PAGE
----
Two weeks ago I had a one-day trip to Prachin Buri, a couple of hours drive to the north-east of Bangkok (thanks to Man and Pim for taking me there). I was lucky enough to meet with members of a local group (DOF – Development Activity of Citizen Forum) working on integrated watershed management in the Prachin Buri catchment. With its headwaters in the mountains of Khao Yai, the Prachin Buri River flows down to the gulf of Siam to the east of Bangkok. It is a catchment that is facing multiple water resource pressures. Topping the list of local concerns is the impact of large scale factory development in the catchment’s industrial zones. Industrial water use and industrial discharges pose significant challenges for both water supply and water quality. Other key water users are the region’s many rice growers and the numerous local people involved in various forms of river fishery (I was treated to a lovely lunch of fish and river prawns). Water resource management is made more complex by extensive irrigation infrastructure and canals that facilitate the inter-basin transfers of water. In the upper reaches of the catchment, expanding eucalyptus plantations have poorly understood hydrological impacts. And plans to use the catchment’s water to supply the eastern seaboard’s industrial development zones adds another layer of complexity. (Some of these issues were canvassed in a series of articles in the Bangkok Post earlier this year. I have compiled these articles into a single document that is available here: prachin.pdf.)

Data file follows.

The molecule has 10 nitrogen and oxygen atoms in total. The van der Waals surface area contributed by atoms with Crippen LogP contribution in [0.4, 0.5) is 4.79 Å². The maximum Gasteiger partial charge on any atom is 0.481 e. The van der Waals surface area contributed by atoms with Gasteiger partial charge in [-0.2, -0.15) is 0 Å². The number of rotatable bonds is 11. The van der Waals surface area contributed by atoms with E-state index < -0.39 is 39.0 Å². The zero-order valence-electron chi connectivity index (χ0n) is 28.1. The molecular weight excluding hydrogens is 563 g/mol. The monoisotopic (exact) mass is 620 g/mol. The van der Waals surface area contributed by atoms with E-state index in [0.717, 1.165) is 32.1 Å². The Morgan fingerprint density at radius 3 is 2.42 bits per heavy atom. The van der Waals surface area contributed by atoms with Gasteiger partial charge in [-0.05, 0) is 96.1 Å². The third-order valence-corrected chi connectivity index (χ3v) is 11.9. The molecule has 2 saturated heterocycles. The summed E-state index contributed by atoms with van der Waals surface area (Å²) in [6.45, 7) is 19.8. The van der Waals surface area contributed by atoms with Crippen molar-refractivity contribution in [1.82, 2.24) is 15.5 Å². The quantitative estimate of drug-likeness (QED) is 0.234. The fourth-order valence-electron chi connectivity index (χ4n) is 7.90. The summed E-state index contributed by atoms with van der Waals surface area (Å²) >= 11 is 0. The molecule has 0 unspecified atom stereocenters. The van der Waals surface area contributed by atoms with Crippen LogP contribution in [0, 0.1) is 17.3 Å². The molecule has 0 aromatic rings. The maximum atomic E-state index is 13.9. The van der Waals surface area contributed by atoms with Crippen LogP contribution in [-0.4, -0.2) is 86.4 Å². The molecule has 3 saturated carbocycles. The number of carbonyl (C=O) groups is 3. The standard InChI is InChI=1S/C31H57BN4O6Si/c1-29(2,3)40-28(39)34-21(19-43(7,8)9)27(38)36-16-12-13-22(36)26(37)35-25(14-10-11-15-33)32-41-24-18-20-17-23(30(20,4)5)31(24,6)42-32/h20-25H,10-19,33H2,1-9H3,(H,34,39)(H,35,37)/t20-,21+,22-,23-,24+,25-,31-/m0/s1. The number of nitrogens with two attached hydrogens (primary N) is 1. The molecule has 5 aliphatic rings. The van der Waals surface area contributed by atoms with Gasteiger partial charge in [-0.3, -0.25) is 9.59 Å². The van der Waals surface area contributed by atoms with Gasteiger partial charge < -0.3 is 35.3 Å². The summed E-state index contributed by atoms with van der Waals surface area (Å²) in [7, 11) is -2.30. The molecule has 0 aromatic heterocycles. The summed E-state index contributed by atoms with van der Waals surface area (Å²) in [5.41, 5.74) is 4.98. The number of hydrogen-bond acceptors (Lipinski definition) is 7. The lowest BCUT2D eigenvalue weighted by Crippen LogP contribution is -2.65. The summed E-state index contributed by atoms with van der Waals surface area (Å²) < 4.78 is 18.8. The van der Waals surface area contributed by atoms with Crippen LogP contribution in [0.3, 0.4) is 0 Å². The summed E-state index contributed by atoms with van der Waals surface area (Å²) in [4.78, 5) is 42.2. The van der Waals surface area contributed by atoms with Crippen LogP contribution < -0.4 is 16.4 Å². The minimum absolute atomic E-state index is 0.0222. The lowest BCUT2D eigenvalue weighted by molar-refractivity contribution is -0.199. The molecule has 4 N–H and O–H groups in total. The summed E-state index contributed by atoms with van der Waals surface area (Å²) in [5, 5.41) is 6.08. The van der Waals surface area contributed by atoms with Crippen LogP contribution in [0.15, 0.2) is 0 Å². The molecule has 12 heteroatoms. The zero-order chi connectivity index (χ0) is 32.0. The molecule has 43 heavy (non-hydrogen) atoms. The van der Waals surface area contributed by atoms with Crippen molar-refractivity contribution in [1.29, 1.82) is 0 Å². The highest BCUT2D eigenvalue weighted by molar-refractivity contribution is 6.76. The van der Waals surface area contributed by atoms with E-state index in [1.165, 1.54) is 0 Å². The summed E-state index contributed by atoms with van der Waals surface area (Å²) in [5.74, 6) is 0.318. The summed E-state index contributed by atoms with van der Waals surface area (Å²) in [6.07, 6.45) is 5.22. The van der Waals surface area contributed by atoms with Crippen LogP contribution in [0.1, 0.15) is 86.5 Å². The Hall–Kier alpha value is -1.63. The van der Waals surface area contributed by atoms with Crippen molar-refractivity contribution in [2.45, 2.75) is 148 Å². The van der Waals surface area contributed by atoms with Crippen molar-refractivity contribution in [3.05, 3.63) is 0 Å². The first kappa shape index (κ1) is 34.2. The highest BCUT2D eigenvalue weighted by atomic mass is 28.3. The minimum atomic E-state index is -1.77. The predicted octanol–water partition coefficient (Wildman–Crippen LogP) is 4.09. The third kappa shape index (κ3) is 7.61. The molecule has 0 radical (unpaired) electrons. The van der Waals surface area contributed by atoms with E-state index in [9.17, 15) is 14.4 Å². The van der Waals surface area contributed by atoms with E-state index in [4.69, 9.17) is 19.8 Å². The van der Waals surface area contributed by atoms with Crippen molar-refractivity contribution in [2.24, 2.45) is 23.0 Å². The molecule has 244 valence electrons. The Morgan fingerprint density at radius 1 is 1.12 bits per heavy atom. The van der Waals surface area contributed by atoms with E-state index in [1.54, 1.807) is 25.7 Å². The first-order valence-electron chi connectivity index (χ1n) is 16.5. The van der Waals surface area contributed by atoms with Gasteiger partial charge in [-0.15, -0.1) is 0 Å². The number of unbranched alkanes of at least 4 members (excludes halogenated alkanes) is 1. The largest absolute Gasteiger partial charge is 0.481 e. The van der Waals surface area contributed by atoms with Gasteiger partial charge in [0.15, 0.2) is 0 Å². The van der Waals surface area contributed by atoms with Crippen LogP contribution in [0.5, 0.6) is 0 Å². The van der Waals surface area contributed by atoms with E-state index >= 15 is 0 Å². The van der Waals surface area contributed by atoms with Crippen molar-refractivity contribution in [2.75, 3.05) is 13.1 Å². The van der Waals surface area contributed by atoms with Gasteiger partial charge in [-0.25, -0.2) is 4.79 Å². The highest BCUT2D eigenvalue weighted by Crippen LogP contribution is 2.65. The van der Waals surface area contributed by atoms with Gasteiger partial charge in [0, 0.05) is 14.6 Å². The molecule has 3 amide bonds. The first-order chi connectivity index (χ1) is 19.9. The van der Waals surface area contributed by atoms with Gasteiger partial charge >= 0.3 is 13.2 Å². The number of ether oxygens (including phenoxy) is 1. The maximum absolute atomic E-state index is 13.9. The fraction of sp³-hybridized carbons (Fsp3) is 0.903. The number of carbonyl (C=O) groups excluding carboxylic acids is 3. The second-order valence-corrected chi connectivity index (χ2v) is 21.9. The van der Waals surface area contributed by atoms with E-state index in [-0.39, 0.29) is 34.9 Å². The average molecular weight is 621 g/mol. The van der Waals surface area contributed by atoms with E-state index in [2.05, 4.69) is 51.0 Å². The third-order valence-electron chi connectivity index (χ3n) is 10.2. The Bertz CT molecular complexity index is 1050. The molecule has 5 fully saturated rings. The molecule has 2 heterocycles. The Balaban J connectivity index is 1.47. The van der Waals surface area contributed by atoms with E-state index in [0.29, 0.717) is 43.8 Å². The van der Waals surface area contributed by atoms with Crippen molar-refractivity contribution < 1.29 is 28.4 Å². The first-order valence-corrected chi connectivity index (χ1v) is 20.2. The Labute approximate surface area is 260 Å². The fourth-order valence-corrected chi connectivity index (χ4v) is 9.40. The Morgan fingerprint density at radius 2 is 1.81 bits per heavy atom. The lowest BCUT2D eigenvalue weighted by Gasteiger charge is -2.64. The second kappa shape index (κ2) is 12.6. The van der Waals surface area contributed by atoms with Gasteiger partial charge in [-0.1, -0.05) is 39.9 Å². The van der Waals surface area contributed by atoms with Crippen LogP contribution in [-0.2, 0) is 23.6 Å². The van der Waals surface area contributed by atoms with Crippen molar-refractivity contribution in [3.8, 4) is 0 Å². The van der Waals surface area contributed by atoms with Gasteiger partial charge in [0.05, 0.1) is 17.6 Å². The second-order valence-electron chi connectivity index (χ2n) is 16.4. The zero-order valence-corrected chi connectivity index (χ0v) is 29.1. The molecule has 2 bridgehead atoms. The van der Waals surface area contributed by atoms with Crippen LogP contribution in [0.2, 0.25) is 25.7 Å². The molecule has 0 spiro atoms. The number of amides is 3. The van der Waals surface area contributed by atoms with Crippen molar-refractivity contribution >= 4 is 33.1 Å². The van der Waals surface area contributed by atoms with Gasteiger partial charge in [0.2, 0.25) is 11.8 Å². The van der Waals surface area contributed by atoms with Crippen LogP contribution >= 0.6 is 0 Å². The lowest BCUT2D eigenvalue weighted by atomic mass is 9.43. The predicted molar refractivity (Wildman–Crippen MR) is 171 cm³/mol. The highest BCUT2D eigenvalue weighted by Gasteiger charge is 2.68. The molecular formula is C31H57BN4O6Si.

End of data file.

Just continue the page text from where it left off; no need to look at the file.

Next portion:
For me the trip to Prachin Buri was a sobering reminder of the social, economic and environmental complexity of rural Thailand. Agricultural production takes place in a highly diverse environment of competing demands on scarce resources. Ideological appeals to “sufficiency” or “local knowledge” may provide reassurance to some who are dazed by the complexity of contemporary resource management but these concepts are unlikely to offer much in the way of practical solutions to difficult problems. A key challenge is to ensure that the catchment’s diverse stakeholders have meaningful input into decision making. Thailand’s catchment management committees offer some potential, but there is a real risk that they will become participatory rubber stamps for infrastructure plans developed by the usual power holders.